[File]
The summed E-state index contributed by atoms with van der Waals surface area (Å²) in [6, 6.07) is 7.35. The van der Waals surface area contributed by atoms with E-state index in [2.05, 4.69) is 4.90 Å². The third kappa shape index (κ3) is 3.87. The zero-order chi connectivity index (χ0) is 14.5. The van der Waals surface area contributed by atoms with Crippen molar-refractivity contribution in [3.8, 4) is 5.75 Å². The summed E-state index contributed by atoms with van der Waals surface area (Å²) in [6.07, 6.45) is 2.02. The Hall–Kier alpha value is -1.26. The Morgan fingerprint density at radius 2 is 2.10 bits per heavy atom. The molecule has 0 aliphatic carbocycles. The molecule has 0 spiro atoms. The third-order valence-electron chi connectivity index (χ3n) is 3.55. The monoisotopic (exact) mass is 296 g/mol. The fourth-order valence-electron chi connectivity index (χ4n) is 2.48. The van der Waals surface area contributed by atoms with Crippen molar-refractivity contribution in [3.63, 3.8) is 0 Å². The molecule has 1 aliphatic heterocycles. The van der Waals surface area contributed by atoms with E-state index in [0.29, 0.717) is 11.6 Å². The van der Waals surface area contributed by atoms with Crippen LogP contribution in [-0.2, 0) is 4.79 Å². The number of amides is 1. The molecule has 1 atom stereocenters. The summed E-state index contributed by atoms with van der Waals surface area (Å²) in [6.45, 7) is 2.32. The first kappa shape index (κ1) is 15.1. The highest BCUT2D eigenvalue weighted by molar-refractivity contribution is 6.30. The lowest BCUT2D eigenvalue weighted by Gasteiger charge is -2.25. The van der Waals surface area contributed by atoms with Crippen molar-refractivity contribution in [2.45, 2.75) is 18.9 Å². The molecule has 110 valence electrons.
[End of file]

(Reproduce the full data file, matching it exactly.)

The summed E-state index contributed by atoms with van der Waals surface area (Å²) in [6, 6.07) is 7.35. The van der Waals surface area contributed by atoms with E-state index in [2.05, 4.69) is 4.90 Å². The third kappa shape index (κ3) is 3.87. The zero-order chi connectivity index (χ0) is 14.5. The van der Waals surface area contributed by atoms with Crippen molar-refractivity contribution in [3.8, 4) is 5.75 Å². The summed E-state index contributed by atoms with van der Waals surface area (Å²) in [6.07, 6.45) is 2.02. The Hall–Kier alpha value is -1.26. The Morgan fingerprint density at radius 2 is 2.10 bits per heavy atom. The molecule has 0 aliphatic carbocycles. The molecule has 0 spiro atoms. The third-order valence-electron chi connectivity index (χ3n) is 3.55. The monoisotopic (exact) mass is 296 g/mol. The fourth-order valence-electron chi connectivity index (χ4n) is 2.48. The van der Waals surface area contributed by atoms with Crippen molar-refractivity contribution in [3.63, 3.8) is 0 Å². The molecule has 1 aliphatic heterocycles. The van der Waals surface area contributed by atoms with E-state index in [0.29, 0.717) is 11.6 Å². The van der Waals surface area contributed by atoms with Crippen LogP contribution in [-0.2, 0) is 4.79 Å². The number of amides is 1. The molecule has 1 atom stereocenters. The summed E-state index contributed by atoms with van der Waals surface area (Å²) in [6.45, 7) is 2.32. The first kappa shape index (κ1) is 15.1. The highest BCUT2D eigenvalue weighted by molar-refractivity contribution is 6.30. The lowest BCUT2D eigenvalue weighted by Gasteiger charge is -2.25. The van der Waals surface area contributed by atoms with Crippen molar-refractivity contribution in [2.45, 2.75) is 18.9 Å². The molecule has 110 valence electrons.